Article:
When you threaten vested interests, you must isolate them and take them on one by one, not all together. If you do the latter, as the BJP has done at JNU, you can’t expect anything but resistance. To be sure, JNU is not all bad. Large parts of its science, tech and other parts are vibrant and useful to India. It is only the social sciences and humanities that have harboured nests of vipers.
The right way to deal with a hostile ecosystem is to not attack it frontally, but to starve it slowly and create a rival institution. Just as the Board of Control for Cricket in India (BCCI) is a den of vested interests, the JNU too is one. And just as the BCCI cannot be fixed by helping it retain its monopoly, the best way to tame JNU is to create a bigger rival which draws the best talent. JNU will then learn to behave.
There is no point in the BJP trying to make JNU less Left; a dog’s tail cannot be straightened by putting it in an iron pipe; it will revert back to its curvature once it is out. The same applies to institutions like the Film and Television Institute of India (FTII), where too the government has been unable to quell the protests with strong-arm methods.
The way to tame institutions like these are the following:
First, freeze funding, and ask the autonomous institution to finance incremental growth in expenses from private sources. JNU gets over 90 percent of its non-plan revenues as UGC grants, and it is worth putting a crimp in the pipeline of future money. This is actually good for the university, since it will then be forced to be self-sufficient, and focus on those areas where funding will be easy to get from private sources. In 2014-15, JNU got Rs 276 crore as grants for its non-plan budget; it got less than Rs 25 crore from other sources like fees and rental income. Time to change that. Even the FTII should be asked to find private funding for growth.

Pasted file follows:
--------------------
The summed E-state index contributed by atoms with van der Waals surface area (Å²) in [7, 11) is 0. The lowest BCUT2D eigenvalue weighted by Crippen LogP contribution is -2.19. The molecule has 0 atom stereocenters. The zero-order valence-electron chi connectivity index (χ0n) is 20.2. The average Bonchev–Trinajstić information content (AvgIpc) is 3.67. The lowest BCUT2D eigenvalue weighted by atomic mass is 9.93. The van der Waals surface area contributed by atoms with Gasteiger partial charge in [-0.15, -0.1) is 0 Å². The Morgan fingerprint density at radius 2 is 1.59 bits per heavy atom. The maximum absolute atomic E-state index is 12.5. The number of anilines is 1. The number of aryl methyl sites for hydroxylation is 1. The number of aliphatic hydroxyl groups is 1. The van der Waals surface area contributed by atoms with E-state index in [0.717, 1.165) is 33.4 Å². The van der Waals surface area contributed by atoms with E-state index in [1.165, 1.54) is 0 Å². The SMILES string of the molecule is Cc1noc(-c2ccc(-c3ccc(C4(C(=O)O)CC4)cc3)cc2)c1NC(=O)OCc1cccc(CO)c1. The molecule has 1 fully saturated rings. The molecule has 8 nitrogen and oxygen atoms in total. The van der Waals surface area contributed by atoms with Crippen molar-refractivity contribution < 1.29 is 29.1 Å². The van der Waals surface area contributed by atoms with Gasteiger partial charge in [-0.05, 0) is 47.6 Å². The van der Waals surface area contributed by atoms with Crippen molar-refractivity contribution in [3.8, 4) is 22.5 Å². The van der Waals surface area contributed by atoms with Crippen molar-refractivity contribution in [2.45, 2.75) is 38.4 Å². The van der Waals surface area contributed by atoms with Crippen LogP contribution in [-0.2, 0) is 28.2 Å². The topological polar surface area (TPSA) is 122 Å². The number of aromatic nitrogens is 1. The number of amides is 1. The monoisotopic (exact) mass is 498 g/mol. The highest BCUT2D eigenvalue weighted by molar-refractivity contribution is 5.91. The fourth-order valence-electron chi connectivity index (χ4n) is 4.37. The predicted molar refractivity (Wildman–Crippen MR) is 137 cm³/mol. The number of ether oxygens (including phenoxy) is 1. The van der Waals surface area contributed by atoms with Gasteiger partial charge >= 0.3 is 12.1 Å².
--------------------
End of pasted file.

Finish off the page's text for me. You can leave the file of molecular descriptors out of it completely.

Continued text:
Second, pour state resources into new institutions to rival JNU, manned with top-class talent and facilities, and provide long-term tenures to some key professors and scholars. Thus, any future government that tries to alter the new institution’s political orientation can be met with screams about infringement of autonomy – as JNU and even Nalanda University’s over-aged boss till recently, Amartya Sen, have been doing. Not just one, but several institutions must be floated, and many of them given autonomous sources of revenue and private capital infusions right from the start to grow and flower.
Third, create evaluation parameters for all prestigious universities like JNU, and ensure that pay and career progress happens only on the basis of higher productivity and quality output. This will automatically focus students and faculty on the academics and less on extra-curricular flirtations with the ghosts of Afzal Guru and Che Guevara.
Fourth, never wrap yourself in the national flag when dealing with student politics. Students are, by definition, rebels, and some of them must be dealt with indulgently, with a mere tut-tutting. The BJP’s tendency to use nationalist rhetoric in cases of student agitations is foolish and will surely backfire. It does not appear to have learnt anything from the Rohith Vemula affair, where it was shown up as a bully; one hopes it learns something from the JNU fracas.